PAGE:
Where it all started

OK, time for a little bit of background. 

I was trying to find a photo on my phone, when I came across this picture from last summer:

  
This is a tunnel on a summit near lake Mergozzo in Northern Italy. (Sorry for not being more specific, I’m awful at remembering town names.) I was on a camping holiday there with the family, while TCR no.3 was in full swing. It’s a rather short climb, only about 8km in total and the tunnel marks the start of the last 3 very steep kilometers. It was my second time on that mountain and I have particularly fond memories of this little pass, because it was actually the first pass I ever conquered years ago.

You need to know there used to be a time when I didn’t like to bike at all. I only used my crappy city bike to get from A to B, because when you live in The Netherlands, that’s the practical thing to do. I was and still am a girl of ball sports, playing in a team and winning – or losing – games. Never did I understand what was appealing about digging so deep on a bicycle just to cross some finish line. Or sometimes not even that, my parents would just ride for 2 to 3 hours and come back. That’s it.

But every time we would go camping, my father kept asking if I would take my mother’s bike and join for a ride. My dad is Indonesian, and most Indonesians seem to think ‘no’ is an invitation to ask again. And again and again. So to make him stop, I finally gave in and joined him and my brother in law for an uphill ride.

The plan was to come along until the little village at the bottom of the ascent, because that route would be challenging enough for the first time. But in the village and after a cold Coke I felt quite good, so I decided to follow the men and see how far I would get. And it turned out to be worth it. The road was very calm and took us passed a deserted village, along a beautiful valley and just overall beautiful scenery.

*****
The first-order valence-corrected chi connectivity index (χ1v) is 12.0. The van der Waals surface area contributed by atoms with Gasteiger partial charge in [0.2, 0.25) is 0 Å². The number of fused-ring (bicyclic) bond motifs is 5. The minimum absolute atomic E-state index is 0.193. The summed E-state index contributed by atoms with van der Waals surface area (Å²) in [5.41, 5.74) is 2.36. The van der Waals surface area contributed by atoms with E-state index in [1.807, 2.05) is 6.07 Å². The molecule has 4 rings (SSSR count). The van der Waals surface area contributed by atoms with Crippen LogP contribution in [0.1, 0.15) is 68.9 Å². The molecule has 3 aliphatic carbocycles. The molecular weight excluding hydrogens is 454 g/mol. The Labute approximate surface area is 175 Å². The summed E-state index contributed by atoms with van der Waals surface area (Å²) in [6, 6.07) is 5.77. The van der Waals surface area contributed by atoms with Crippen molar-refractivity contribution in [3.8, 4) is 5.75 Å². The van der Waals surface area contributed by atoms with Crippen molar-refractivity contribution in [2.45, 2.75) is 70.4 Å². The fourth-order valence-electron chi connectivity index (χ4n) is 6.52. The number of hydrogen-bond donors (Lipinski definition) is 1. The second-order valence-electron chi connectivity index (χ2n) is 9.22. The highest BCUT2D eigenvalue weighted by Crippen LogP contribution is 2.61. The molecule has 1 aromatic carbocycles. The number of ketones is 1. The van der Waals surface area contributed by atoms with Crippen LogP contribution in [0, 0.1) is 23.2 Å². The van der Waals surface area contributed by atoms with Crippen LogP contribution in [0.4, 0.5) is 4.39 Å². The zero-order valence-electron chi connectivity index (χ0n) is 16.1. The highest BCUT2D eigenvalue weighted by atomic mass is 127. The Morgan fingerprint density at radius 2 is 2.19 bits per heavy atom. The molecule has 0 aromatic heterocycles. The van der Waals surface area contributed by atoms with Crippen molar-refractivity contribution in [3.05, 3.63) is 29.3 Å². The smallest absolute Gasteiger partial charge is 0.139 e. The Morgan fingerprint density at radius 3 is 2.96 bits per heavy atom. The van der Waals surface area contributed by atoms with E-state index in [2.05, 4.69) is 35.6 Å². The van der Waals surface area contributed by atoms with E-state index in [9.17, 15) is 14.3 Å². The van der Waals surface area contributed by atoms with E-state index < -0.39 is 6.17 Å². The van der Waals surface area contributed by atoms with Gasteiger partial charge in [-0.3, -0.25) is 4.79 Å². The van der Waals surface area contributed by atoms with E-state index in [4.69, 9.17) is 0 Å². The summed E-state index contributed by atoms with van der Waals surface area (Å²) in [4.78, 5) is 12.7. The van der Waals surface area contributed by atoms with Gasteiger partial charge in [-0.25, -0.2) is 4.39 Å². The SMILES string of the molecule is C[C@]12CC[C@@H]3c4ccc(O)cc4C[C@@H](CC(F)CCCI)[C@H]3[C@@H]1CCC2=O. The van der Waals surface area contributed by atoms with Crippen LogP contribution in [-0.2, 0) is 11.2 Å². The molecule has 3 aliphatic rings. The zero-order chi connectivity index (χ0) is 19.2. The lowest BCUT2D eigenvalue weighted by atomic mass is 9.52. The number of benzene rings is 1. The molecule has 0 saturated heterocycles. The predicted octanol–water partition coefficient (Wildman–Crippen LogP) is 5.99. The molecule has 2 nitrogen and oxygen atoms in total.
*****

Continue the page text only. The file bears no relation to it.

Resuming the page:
My mom’s bike was a second hand hybrid Giant with gears that had seen better days. Combined with the fact that I wasn’t familiar with the gears, I often shifted the wrong way. I cursed the poor bike with everything I could think of. And then the tunnel came. At least from that point on the shifting was no longer a problem, because I was very quickly convicted to the lowest gear. Cursing was now dedicated to the heat and the constant tension on my legs. But no longer out loud, because there was no way I was going to interrupt my breathing pattern. The single most important thing was to get from one bit of shadow to the next. ‘At least make it to the next corner’, I kept telling myself. 

I still don’t know how I managed to keep going that day. It certainly helped that the switchbacks came in fast succession, so I couldn’t really see how far I had to go, and the next focus point was always rather close by. It also helped that my brother in law told me at one point we only had one more km to go. At the time I didn’t realize 1km at the pace I was going was still at least 15 minutes of suffering, but thinking the end was in sight definitely encouraged me to keep pushing the pedals. Long story short, my first time on a sports bike and I made it to the top of a mountain! 

I never accounted for the sense of achievement that gave me. That I just did that, without any training, in the burning sun. And there was something meditative about focusing on your pedal strokes and only thinking about the next corner ahead. But the big bonus was the spectacular views, riding a bike really takes you places. In this case it took us to a little cheese farm we found on top. Needless to say we feasted on it.

  
It still wasn’t love at first sight though, me and the bike. I hated the descent, I think I went as slow downhill as I did uphill. And peeing gave a painful burning sensation for three days to follow. But the seed was planted there and now here I am, at a point where I’m comfortable enough (or so I try to tell myself) to enter the TCR. So I guess it’s time to say it: thanks, dad!

Ps, all pictures above are from last summer, not from my first ascent of this mountain. Camera phones weren’t a thing yet, back then.

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